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I am so confused with fundamentals that I used to be an expert in, so I have this topology enter image description here

Please answer to my questions separately,

Question 1) So if I have two DNS severs, and ofc two IP address(81.1.1.30 & 31) available from the ISP

This config would be suffice for Port forwarding?

Switch3650(config)#ip nat inside source static 192.168.1.50 80 81.1.1.30 80

Switch3650(config)#ip nat inside source static 192.168.1.51 80 81.1.1.31 80

Switch3650(config)#int vlan 1

Switch3650(config-if)#ip nat inside

Switch3650(config)#int fa1/2

Switch3650(config-if)#ip nat outside

and configuration of my outside interface only has to have one IP address configured or two?

Switch3650(config)#int fa1/2

Switch3650(config-if)#ip add 81.1.1.30 255.255.255.254

**or** defining two ip addresses on my interface

Switch3650(config)#int fa1/2

Switch3650(config-if)#ip add 81.1.1.30 255.255.255.255

Switch3650(config-if)#ip add 81.1.1.31 255.255.255.255 secondary

am I achieving the same result here? so when do we use secondary ip, when we can't cover our available valid(public) IPs with subnet mask in one line?

so what will happen if I only put one ip address on the outside interface? the nat won't translate anymore, because it can't find the outside interface, because it's not listed in the routing table, right?

Switch3650(config-if)#ip add 81.1.1.30 255.255.255.255

Question 2)

so let's say I wanna PAT overload the rest of my network which they are not those two servers and they are clients with ip ranges from 192.168.1.1 to 192.168.1.49 how should I calculate the wild card mask?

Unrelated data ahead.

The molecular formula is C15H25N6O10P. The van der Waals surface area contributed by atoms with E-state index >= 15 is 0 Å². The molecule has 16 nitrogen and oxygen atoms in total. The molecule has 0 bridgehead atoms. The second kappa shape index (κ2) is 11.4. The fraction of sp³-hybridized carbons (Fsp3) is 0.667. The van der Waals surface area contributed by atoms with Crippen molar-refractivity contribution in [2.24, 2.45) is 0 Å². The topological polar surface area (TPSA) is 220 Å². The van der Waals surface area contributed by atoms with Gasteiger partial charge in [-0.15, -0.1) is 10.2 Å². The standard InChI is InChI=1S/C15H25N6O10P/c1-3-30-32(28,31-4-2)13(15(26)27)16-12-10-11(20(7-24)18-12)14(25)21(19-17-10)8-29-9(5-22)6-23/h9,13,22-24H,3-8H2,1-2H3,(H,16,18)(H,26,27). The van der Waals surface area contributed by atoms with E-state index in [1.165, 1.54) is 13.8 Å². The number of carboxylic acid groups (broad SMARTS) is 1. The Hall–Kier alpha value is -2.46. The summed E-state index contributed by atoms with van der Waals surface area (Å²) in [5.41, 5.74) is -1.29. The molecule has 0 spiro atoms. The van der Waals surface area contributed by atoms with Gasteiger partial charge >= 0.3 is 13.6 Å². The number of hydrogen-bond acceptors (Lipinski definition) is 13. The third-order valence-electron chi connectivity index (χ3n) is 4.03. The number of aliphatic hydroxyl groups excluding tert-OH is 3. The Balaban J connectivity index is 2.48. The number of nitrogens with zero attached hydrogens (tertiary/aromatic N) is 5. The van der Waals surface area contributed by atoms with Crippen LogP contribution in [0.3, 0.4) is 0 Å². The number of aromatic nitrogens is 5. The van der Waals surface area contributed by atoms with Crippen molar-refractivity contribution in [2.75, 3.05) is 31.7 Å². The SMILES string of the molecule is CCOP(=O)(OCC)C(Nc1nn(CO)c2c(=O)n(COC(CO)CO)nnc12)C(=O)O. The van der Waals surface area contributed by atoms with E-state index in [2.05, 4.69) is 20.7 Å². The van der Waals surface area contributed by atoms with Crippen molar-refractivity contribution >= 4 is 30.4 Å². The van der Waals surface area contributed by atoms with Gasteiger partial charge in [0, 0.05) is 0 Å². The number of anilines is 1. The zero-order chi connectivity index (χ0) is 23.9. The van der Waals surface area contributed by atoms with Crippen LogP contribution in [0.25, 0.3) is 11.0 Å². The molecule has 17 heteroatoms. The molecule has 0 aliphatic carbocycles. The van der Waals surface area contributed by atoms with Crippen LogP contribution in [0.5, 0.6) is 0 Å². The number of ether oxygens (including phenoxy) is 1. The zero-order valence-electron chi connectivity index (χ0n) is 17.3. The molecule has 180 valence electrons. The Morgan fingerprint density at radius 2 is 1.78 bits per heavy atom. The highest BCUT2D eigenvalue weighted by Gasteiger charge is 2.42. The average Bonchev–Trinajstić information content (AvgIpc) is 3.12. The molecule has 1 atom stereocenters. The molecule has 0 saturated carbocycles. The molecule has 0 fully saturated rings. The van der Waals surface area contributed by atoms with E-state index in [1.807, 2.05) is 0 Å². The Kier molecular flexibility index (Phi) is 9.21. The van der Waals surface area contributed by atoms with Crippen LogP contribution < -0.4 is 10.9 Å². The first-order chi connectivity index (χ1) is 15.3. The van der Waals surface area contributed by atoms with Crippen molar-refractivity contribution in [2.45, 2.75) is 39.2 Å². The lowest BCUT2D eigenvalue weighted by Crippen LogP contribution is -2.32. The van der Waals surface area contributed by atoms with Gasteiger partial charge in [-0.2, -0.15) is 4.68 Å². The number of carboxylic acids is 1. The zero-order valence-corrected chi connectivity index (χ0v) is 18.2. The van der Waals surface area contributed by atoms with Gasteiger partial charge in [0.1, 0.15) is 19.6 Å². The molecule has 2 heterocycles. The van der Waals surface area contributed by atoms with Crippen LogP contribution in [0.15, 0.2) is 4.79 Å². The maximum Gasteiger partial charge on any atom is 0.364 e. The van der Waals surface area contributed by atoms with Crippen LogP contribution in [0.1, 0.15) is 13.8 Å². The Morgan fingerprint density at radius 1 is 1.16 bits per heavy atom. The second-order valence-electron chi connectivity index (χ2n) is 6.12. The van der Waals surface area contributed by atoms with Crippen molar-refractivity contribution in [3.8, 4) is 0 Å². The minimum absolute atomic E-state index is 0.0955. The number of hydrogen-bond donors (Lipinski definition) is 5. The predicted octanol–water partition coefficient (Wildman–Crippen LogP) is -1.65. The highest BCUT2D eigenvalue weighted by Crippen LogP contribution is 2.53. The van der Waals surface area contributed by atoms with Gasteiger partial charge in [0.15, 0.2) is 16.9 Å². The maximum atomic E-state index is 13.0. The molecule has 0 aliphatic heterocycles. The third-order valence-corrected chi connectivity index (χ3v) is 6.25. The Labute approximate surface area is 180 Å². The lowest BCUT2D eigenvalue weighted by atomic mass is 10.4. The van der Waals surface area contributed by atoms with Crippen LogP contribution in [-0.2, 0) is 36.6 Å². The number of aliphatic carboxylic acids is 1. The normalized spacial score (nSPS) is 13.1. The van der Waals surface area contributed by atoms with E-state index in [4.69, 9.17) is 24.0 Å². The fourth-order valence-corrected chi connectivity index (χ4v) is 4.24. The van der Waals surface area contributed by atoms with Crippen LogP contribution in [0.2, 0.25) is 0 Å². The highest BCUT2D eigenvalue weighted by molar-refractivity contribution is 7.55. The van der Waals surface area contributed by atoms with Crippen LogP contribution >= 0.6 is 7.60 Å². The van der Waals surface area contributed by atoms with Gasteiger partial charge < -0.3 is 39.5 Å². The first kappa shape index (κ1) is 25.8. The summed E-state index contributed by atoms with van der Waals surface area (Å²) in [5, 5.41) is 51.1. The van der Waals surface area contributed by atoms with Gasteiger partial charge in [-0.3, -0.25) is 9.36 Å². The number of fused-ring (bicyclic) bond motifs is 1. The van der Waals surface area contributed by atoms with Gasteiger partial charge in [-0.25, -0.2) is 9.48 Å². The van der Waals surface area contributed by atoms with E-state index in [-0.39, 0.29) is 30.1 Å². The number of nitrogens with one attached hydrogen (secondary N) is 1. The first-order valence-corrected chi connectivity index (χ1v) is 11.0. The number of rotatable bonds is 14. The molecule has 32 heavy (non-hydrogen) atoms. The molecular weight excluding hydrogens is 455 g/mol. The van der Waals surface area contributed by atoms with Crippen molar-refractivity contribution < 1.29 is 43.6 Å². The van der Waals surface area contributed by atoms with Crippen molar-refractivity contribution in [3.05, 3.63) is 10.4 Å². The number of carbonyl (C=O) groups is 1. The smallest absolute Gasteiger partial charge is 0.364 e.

Switch3650(config)#access-list 1 permit 192.168.1????????????

Switch3650(config)#ip nat inside source list 1  81.1.1.30 80 overload

this is what I put

**0 0** 0 0 0 0 0 1 = 1

**0 0** 1 1 0 0 0 1 = 49

according to this algorithm

Network Address is 0 which is wrong it has to be 1, because it starts from 1,

what am I missing?

the Netmask has to be I guess: 192 equal to wildcard of 63

Please please answer to all my questions, I am so confused

Thanks

  • I know this is a packet-tracer picture, but I can't get passed the fact that Cisco Switches don't do NAT. Also, to specify ports in NAT, you also have to specify tcp or udp. – Ricky Beam Aug 13 at 5:59
  • 6500 series does – Lord Arthas Aug 13 at 6:10
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1) You don't need to use IP address on the interface for NAT outside address at all. For your example, if you have 81.1.1.30/24 on your interface, you can use any other of 81.1.1.0/24 net for the NAT, 81.1.1.100 and 81.1.1.200, fo instance.

Also, your configuration with /32 mask (ip add 81.1.1.30 255.255.255.255) does not have much sense for me, how you can connect this to upstream?

2) if you need NAT addresses from 1 to 49 you need to split all address space to right subnets, for your example (1-49) it can be:

access-list 1 permit 192.168.1.1/32  
  access-list 1 permit 192.168.1.2/31  
  access-list 1 permit 192.168.1.4/30  
  access-list 1 permit 192.168.1.8/29  
  access-list 1 permit 192.168.1.16/28  
  access-list 1 permit 192.168.1.32/28  
  access-list 1 permit 192.168.1.49/32

It will work for (1-49), but it is very strange design for me, you can just use 192.168.1.0/27 (0-31) and 192.168.1.32/28 (32-47) for such thing.

  • yes that was just an example but thx for bringing it, because you need 1 IP with all host 0bits for NET and 1 IP with all 1 bits host for BCast, so 2 ip from the range is already allocated which makes 32 bits mask too short for usage, can you elaborate then when does secondary IP addresses on an interface come handy? – Lord Arthas Aug 13 at 6:05

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